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‘Stranger Things’ Season 3: All the Pop Culture References and Homages, Episode by Episode

From Phoebe Cates and New Coke to "Dawn of the Dead" and "Jaws," here’s a guide to what you might have missed.

"Stranger Things"

“Stranger Things”

Netflix

“Chapter Seven: The Bite”

  • “Back to the Future” (1985) – Having a movie theater at the mall where all the action takes place is pretty handy, especially for “Back to the Future,” which was released the day before the events of the this season’s epic finale. Team Scoop Troopers sneak into the movie after escaping the Russians underground, and later, Steve and Robin discuss the how Lea Thompson’s character wants to sleep with Michael J. Fox’s character, not realizing that he’s her son from the future.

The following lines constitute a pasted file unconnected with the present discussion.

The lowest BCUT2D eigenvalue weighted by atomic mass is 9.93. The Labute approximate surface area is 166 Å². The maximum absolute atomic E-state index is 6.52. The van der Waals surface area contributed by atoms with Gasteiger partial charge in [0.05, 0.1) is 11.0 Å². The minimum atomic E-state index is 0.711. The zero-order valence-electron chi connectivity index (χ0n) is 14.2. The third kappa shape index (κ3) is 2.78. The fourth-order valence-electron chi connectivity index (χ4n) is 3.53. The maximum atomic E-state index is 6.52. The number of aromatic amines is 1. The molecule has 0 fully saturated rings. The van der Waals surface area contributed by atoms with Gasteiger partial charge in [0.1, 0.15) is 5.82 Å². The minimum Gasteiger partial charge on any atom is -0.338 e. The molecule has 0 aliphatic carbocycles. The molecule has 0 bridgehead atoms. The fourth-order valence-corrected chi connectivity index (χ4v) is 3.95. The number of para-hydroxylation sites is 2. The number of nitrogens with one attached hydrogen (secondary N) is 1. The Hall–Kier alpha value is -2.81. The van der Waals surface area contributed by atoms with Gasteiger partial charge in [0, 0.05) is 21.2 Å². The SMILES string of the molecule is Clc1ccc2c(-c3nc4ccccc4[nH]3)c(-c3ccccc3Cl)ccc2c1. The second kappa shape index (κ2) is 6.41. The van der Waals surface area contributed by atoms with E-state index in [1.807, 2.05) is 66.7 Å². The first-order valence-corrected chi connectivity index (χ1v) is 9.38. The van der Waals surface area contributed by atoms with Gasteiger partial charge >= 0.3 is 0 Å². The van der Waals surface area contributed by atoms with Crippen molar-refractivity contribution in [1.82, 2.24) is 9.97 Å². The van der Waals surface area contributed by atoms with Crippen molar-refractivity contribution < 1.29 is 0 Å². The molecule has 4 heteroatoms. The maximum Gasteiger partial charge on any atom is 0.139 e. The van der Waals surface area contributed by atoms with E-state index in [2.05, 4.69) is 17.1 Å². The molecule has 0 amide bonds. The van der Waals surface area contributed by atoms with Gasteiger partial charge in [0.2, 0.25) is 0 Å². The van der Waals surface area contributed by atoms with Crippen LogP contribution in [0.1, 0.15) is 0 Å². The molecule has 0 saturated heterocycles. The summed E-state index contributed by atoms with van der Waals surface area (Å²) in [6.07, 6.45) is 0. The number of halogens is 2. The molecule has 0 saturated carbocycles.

• “Evil Dead” (1981) and “Evil Dead II” (1987) – When it comes to remote cabins and horror, the Sam Raimi films starring Bruce Campbell as Ash Williams are classics. This is similar to how the gang is trapped in the cabin when the Mind Flayer attacks. Jonathan also arms himself with ax, which is reminiscent of the film. Also, when cutting off one of the Flayer’s limbs, it also crawls off, like Ash’s evil hand does.
  • “The Thing” (1982) – Just in case the references weren’t clear enough, Lucas compares his unpopular love of New Coke to “The Thing” remake. “It’s like Carpenter’s ‘The Thing,'” he says. “The original is a classic; no question about it. But the remake is sweeter, bolder, better.”
  • Brands – The cereal aisle in the store the kids break into displays many limited-time cereals that preyed on young consumers, such as Pac Man cereal (1983), Smurfberry Crunch (1983), Mr. T cereal (1984), Rainbow Brite cereal (1985), G.I. Joe Action Stars (1985), Ghostbusters cereal (1985).